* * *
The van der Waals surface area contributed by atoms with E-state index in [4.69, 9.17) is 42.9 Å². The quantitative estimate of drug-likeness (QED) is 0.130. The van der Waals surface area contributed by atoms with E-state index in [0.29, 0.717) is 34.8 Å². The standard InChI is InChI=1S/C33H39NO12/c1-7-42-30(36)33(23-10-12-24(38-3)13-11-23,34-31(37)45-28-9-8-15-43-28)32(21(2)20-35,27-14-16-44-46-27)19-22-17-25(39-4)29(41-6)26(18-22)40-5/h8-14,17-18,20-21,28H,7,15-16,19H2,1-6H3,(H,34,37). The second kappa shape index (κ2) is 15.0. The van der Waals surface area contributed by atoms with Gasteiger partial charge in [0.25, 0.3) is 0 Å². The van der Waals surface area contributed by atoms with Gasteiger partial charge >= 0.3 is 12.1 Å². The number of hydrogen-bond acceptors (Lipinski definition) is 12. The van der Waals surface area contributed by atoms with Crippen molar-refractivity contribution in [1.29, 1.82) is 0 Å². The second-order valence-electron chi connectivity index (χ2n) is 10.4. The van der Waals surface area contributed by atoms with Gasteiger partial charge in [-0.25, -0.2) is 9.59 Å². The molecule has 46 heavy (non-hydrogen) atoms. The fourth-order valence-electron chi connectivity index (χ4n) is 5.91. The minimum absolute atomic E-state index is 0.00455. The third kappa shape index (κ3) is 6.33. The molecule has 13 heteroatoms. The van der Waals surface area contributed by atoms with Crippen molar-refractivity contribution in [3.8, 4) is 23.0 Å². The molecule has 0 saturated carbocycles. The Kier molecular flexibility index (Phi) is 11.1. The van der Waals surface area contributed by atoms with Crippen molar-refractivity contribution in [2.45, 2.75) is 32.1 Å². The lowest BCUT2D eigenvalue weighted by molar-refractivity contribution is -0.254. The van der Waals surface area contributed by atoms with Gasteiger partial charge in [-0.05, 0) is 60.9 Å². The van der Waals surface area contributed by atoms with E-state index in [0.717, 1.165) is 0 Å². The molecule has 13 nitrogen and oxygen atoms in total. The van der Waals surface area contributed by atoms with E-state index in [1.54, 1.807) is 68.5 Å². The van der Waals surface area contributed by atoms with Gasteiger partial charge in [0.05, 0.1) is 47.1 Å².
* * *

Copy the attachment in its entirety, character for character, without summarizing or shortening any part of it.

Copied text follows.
The van der Waals surface area contributed by atoms with E-state index in [4.69, 9.17) is 42.9 Å². The quantitative estimate of drug-likeness (QED) is 0.130. The van der Waals surface area contributed by atoms with E-state index in [0.29, 0.717) is 34.8 Å². The standard InChI is InChI=1S/C33H39NO12/c1-7-42-30(36)33(23-10-12-24(38-3)13-11-23,34-31(37)45-28-9-8-15-43-28)32(21(2)20-35,27-14-16-44-46-27)19-22-17-25(39-4)29(41-6)26(18-22)40-5/h8-14,17-18,20-21,28H,7,15-16,19H2,1-6H3,(H,34,37). The second kappa shape index (κ2) is 15.0. The van der Waals surface area contributed by atoms with Gasteiger partial charge in [0.25, 0.3) is 0 Å². The van der Waals surface area contributed by atoms with Gasteiger partial charge >= 0.3 is 12.1 Å². The number of hydrogen-bond acceptors (Lipinski definition) is 12. The van der Waals surface area contributed by atoms with Crippen molar-refractivity contribution in [1.29, 1.82) is 0 Å². The second-order valence-electron chi connectivity index (χ2n) is 10.4. The van der Waals surface area contributed by atoms with Gasteiger partial charge in [-0.25, -0.2) is 9.59 Å². The molecule has 46 heavy (non-hydrogen) atoms. The fourth-order valence-electron chi connectivity index (χ4n) is 5.91. The minimum absolute atomic E-state index is 0.00455. The third kappa shape index (κ3) is 6.33. The molecule has 13 heteroatoms. The van der Waals surface area contributed by atoms with Crippen molar-refractivity contribution in [3.8, 4) is 23.0 Å². The molecule has 0 saturated carbocycles. The Kier molecular flexibility index (Phi) is 11.1. The van der Waals surface area contributed by atoms with Crippen molar-refractivity contribution in [2.45, 2.75) is 32.1 Å². The lowest BCUT2D eigenvalue weighted by molar-refractivity contribution is -0.254. The van der Waals surface area contributed by atoms with Gasteiger partial charge in [-0.05, 0) is 60.9 Å². The van der Waals surface area contributed by atoms with E-state index in [0.717, 1.165) is 0 Å². The molecule has 13 nitrogen and oxygen atoms in total. The van der Waals surface area contributed by atoms with E-state index in [1.54, 1.807) is 68.5 Å². The van der Waals surface area contributed by atoms with Gasteiger partial charge in [0.05, 0.1) is 47.1 Å².